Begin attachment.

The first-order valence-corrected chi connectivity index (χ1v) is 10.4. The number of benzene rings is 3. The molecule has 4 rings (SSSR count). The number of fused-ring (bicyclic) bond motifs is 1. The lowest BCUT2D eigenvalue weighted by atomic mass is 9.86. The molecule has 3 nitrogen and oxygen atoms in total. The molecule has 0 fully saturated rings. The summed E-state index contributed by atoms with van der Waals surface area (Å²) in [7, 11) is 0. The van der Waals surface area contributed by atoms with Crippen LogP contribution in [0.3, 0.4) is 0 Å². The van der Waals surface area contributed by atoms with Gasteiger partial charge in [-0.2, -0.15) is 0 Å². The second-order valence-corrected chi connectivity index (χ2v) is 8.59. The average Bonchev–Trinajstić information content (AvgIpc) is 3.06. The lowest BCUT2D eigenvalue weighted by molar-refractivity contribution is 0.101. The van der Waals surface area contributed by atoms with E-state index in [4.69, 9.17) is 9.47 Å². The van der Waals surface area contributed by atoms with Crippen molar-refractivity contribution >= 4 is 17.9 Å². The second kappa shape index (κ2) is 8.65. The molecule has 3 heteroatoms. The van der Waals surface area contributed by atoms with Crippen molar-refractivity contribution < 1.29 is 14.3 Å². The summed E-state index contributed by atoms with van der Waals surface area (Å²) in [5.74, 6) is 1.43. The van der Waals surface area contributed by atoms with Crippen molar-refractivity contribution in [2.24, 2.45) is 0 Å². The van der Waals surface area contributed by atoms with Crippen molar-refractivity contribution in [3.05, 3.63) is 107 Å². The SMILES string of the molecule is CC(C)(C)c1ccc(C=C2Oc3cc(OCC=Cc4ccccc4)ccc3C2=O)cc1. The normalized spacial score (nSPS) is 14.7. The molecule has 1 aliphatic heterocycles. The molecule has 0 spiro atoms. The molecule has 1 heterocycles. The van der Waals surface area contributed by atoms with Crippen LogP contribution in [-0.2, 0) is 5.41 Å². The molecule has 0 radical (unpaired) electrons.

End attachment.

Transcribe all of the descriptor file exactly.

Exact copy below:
The first-order valence-corrected chi connectivity index (χ1v) is 10.4. The number of benzene rings is 3. The molecule has 4 rings (SSSR count). The number of fused-ring (bicyclic) bond motifs is 1. The lowest BCUT2D eigenvalue weighted by atomic mass is 9.86. The molecule has 3 nitrogen and oxygen atoms in total. The molecule has 0 fully saturated rings. The summed E-state index contributed by atoms with van der Waals surface area (Å²) in [7, 11) is 0. The van der Waals surface area contributed by atoms with Crippen LogP contribution in [0.3, 0.4) is 0 Å². The van der Waals surface area contributed by atoms with Gasteiger partial charge in [-0.2, -0.15) is 0 Å². The second-order valence-corrected chi connectivity index (χ2v) is 8.59. The average Bonchev–Trinajstić information content (AvgIpc) is 3.06. The lowest BCUT2D eigenvalue weighted by molar-refractivity contribution is 0.101. The van der Waals surface area contributed by atoms with E-state index in [4.69, 9.17) is 9.47 Å². The van der Waals surface area contributed by atoms with Crippen molar-refractivity contribution >= 4 is 17.9 Å². The second kappa shape index (κ2) is 8.65. The molecule has 3 heteroatoms. The van der Waals surface area contributed by atoms with Crippen molar-refractivity contribution < 1.29 is 14.3 Å². The summed E-state index contributed by atoms with van der Waals surface area (Å²) in [5.74, 6) is 1.43. The van der Waals surface area contributed by atoms with Crippen molar-refractivity contribution in [2.24, 2.45) is 0 Å². The van der Waals surface area contributed by atoms with Crippen molar-refractivity contribution in [3.05, 3.63) is 107 Å². The SMILES string of the molecule is CC(C)(C)c1ccc(C=C2Oc3cc(OCC=Cc4ccccc4)ccc3C2=O)cc1. The normalized spacial score (nSPS) is 14.7. The molecule has 1 aliphatic heterocycles. The molecule has 0 spiro atoms. The molecule has 1 heterocycles. The van der Waals surface area contributed by atoms with Crippen LogP contribution in [-0.2, 0) is 5.41 Å². The molecule has 0 radical (unpaired) electrons.